[from Ellen Doré Watson's We Live in Bodies, 1997]
On the Seventh Anniversary of the Conception of My First Child
I look to the world. I ponder the possibility of number two.
Out the window fresh nubs of dead wood suggest
putting on some lullabies and sitting on the front stoop
to blow bubbles. The chickens with the wounds of winter
on their backs have tired of walking tiptoe in the mud.
They long to do the cross-stitch in the grass; they’re
dreaming of getting into real estate. It’s a Spring thing.
There’s an attic full of baby clothes that want to get out.
They sigh and whisper with the rafters, sell all your roadmaps —
hell, forget how to drive. I try to see myself as the eager
young poppy in the corner of the garden, always the first
to wave her red hanky at each passing cloud. I rise like
dough on that childlike thought. I can shut out the checkbook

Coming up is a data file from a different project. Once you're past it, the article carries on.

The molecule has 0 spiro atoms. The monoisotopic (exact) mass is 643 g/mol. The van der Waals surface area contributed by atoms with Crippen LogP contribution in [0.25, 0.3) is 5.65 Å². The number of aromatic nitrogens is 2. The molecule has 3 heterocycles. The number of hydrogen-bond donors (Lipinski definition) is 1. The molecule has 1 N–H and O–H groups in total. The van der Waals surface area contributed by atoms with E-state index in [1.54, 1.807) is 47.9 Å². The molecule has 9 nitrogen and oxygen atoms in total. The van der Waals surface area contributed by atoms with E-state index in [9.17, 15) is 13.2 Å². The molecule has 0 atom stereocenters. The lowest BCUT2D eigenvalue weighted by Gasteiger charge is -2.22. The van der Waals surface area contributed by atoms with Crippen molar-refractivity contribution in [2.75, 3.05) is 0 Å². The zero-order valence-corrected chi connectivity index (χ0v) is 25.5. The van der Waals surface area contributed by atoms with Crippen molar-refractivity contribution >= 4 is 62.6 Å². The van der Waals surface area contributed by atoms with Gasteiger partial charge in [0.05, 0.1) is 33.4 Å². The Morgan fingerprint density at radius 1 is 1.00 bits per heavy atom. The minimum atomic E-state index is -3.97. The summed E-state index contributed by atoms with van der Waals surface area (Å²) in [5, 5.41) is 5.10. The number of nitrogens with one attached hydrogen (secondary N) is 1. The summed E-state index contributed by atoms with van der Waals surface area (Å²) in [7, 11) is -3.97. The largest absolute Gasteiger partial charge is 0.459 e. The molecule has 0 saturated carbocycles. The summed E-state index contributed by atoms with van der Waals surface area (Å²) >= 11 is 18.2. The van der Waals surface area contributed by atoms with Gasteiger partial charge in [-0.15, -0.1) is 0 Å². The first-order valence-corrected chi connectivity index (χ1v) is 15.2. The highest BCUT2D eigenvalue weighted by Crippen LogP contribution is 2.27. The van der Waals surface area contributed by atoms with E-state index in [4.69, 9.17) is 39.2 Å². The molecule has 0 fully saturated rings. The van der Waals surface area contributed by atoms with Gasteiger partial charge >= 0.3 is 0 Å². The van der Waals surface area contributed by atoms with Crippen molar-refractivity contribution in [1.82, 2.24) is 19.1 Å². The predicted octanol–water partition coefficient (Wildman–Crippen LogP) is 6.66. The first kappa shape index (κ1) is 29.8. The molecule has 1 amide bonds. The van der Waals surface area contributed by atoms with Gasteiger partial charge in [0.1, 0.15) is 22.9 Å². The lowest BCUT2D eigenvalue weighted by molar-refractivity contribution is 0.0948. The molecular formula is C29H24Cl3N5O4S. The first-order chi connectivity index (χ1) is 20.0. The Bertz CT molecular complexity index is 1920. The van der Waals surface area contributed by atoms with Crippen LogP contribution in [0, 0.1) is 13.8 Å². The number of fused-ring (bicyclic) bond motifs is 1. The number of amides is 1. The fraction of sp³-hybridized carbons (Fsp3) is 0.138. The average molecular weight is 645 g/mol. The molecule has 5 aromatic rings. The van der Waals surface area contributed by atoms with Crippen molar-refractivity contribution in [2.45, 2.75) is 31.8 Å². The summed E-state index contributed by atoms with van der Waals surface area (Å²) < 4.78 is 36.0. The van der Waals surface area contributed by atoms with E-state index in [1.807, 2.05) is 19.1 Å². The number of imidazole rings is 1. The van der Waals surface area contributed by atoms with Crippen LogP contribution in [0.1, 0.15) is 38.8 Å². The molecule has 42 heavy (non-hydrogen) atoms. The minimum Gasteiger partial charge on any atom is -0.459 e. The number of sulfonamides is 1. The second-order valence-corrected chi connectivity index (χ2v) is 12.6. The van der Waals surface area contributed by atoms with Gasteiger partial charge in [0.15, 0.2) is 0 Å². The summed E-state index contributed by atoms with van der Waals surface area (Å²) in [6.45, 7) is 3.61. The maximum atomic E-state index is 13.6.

crying me a river, and the bellyaching rooms, too full
to cough. What needles is this craving for another someone,
for the pain and beauty of something tugging day and night,
something needy that has no words. Most days it’s words I want.
My eyes do their searching thing, but no skywriting in the high
thin air, no runes in the compost. The weather-beaten chicken shed
is looking awfully sullen, playing it close to the vest. Soon darts
of green will gather at its ankles. We believe this on the flimsiest
of evidence. Just as we know the scanty remains of the woodpile
and cluttered gutters will take a back seat to the question of those
small boulders in the garden: are they saying goodbye, sucked
down under glacial mud, or rising up in the moonlight with a whiff
of sour milk on their breath?
We Live in Bodies: Poems